the early 1970s, Austin
still had a few police officers who had been on the job since the
days of Depression-era outlaws Bonnie
Parker and Clyde Barrow.
On a slow news day, one of those longtime cops told me I ought to
write about Charlie Hamby. That man, he said, just might have been
the meanest fellow who ever walked Congress Avenue, and that list
would include gambler, gunman and gadabout Ben Thompson -- bad man
turned Austin city marshal in the early 1880s.
Also in the '70s, about the time East Sixth began its transformation
from a rough and tumble downtown street to a trendy thoroughfare
lined with trendy bars and good eating places, another person told
me about Hamby. A beer joint proprietor, his family had come to
the U.S. from Lebanon and through hard work and clever merchandising
had found prosperity in the classic rags-to-riches way. He'd been
on Sixth Street since starting out as a shoeshine boy at 12.
Godfather like, while merely a friendly local businessman who owned
property and paid taxes, he always knew who to see if you needed
something. Maybe information concerning a recent crime, or where
to score a little weed or a grainy 8 mm girlie movie for a bachelor
party. He even knew a guy who provided low-cost "guacamole" for
your Tex-Mex restaurant - a sans avocado mixture of mashed canned
green peas and bottled salsa.
Appreciating the value of a free, fair and impartial press, this
bar owner didn't mind standing a young reporter a longneck or two
during an interview. Of course, back then beer only cost 35 cents
"He killed a man one time right outside this place," the "Godfather"
said of Hamby.
He said the soon-to-be-dead man's only offense had been the color
of his skin. And that would not be the only killing Hamby had a
father, William T. Hamby, had fought in the Civil War and never
got over it. Son Charles, born in 1872, inherited his father's political
and social views. Charlie's oldest brother even had a legal name
reflective of his father's sentiments, General Stonewall Jackson
The elder Hamby died when Charlie was 11, leaving his widow to raise
him and his six siblings. By the 1890s, Charlie's brother General
Hamby operated several businesses on Sixth Street, including the
Big Four Saloon, and Charlie had become a denizen of the street.
But unlike his brother, Charlie preferred law enforcement to business.
By the early 1900s, he had gained election as Precinct 1 constable.
When Hamby patrolled his part of Austin,
no person of color could get any closer to Congress Avenue than
Red River Street.
Nor was a white man who supported equal rights safe around Hamby.
In 1919, when NAACP national secretary John R. Shillady came to
Austin to meet with state
officials then vigorously trying to shut the civil rights organization
down in Texas, Hamby and two other men assaulted him outside the
Driskill Hotel at Sixth and Brazos streets.
"The assault left the once robust, cheery Irishman infirm and traumatized,"
an online NAACP history notes. "Shillady resigned in 1920 and died
If Hamby was even charged with the crime, he went unconvicted.
In the spring of 1922, Hamby ran unsuccessfully for sheriff against
incumbent W.D. Miller, who according to an Associated Press article,
had "admitted to the grand jury...that he was a member of the Ku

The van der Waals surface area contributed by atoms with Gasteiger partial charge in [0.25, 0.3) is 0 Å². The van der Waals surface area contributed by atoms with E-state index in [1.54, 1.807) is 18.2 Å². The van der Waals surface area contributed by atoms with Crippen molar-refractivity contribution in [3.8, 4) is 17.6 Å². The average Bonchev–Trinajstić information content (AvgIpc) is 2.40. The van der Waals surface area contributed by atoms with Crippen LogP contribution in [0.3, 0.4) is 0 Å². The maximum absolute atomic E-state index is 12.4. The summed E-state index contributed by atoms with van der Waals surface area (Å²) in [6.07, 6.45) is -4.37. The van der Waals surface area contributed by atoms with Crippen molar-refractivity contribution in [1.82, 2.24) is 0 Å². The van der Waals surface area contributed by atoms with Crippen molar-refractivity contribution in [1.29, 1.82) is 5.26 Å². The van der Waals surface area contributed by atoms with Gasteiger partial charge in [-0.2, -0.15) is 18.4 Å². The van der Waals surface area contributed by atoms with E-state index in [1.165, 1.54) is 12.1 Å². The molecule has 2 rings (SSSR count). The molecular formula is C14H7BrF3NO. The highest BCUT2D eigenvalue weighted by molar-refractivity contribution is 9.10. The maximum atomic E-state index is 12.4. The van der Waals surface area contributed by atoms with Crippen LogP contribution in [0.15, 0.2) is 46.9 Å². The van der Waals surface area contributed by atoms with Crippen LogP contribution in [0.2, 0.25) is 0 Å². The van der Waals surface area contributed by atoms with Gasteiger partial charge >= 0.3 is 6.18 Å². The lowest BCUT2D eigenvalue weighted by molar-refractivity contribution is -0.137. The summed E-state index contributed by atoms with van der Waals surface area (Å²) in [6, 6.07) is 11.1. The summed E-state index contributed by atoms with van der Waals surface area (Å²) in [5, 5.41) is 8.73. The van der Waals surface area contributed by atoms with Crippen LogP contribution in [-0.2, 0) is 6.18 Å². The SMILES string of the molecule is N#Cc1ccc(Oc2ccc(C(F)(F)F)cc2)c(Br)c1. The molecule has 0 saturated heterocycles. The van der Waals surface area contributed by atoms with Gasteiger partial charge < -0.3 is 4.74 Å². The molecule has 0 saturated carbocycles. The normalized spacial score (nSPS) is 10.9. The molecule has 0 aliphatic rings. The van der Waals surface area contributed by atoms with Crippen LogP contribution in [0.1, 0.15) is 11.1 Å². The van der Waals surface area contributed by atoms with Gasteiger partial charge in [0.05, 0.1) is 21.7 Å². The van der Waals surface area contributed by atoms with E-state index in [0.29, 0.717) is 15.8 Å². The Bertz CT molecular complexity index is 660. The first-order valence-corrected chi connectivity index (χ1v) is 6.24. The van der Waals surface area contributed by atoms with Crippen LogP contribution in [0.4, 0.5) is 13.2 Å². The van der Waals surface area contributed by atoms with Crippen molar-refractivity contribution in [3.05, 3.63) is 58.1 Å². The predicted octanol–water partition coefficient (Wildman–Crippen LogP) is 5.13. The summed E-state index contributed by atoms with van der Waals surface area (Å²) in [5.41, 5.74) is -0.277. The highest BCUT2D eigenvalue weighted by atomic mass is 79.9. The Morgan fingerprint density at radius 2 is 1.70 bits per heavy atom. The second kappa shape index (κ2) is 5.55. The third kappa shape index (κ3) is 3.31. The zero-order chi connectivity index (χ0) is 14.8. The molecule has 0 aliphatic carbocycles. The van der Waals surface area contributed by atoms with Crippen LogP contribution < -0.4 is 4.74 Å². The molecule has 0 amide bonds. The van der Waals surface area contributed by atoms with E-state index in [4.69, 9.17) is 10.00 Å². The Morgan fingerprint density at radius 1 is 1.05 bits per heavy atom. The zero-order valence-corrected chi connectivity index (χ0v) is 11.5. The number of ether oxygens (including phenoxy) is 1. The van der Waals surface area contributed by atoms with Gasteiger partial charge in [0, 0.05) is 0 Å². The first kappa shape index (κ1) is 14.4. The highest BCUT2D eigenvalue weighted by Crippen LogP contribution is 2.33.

Klux Klan." During the campaign, Hamby maintained that he opposed
the KKK, "which, he charged, seeks to take the law into its own
hands." Whether he winked when he said that was not reported.
Another Austinite who knew Charlie Hamby was Pee Wee Franks, a Louisiana-born
wrecking contractor who in the days before historical preservation
tore down much of old Austin to make way for new buildings. He said
he met Hamby in the 1930s at the old Market Café at Sixth and East
"He was a mean SOB," Franks said. "He was tougher than Frank Hamer."
(Hamer was the former Texas Ranger captain who presided over the
bloody demise of Bonnie
and Clyde.) That said, Hamer once disarmed Hamby at the Capitol.
Why, Franks didn't recall. What he did remember was that like Hamer,
Hamby never sat with his back to a window or door. "I've got too
many damned en - E - mies," he'd say.
A sharp dresser, Hamby wore silver-toed boots. When Franks asked
why he favored such foot wear, he replied that they were "made to
kick [human posteriors.]"
While Hamby clearly had no concept of civil rights when it came
to people of color, he was pro-active in performing his law enforcement
duties. One time, Franks said, Hamby walked into a bar on Sixth
Street and noticed that a man eating oysters had stuck a rather
dangerous looking knife into the bar near his plate. He apparently
was using the long bladed weapon as an eating utensil.
"Hamby pulled his pistol, stuck the barrel down into an oyster and
said, 'Eat it off this.'"
Hamby's ability to keep the peace on Sixth Street was made easier
by public knowledge of his skill with the wheel-gun he carried.
Unconcerned with the city ordinance against discharging a firearm
in the city limits, he would get down in Waller Creek near Sixth
and Red River and take bets of any amount on his ability to place
a .45 caliber slug through a silver dollar or into an egg. Franks
said he rarely missed.
Age, in time, robbed the old gun-toter of his ability to shoot and
perhaps mellowed his disposition. He died in 1960 and is buried
in Austin Memorial Garden. For someone as well known as he was,
no one ever placed a marker on his grave.
© Mike Cox
"Texas Tales" September
1, 2016 column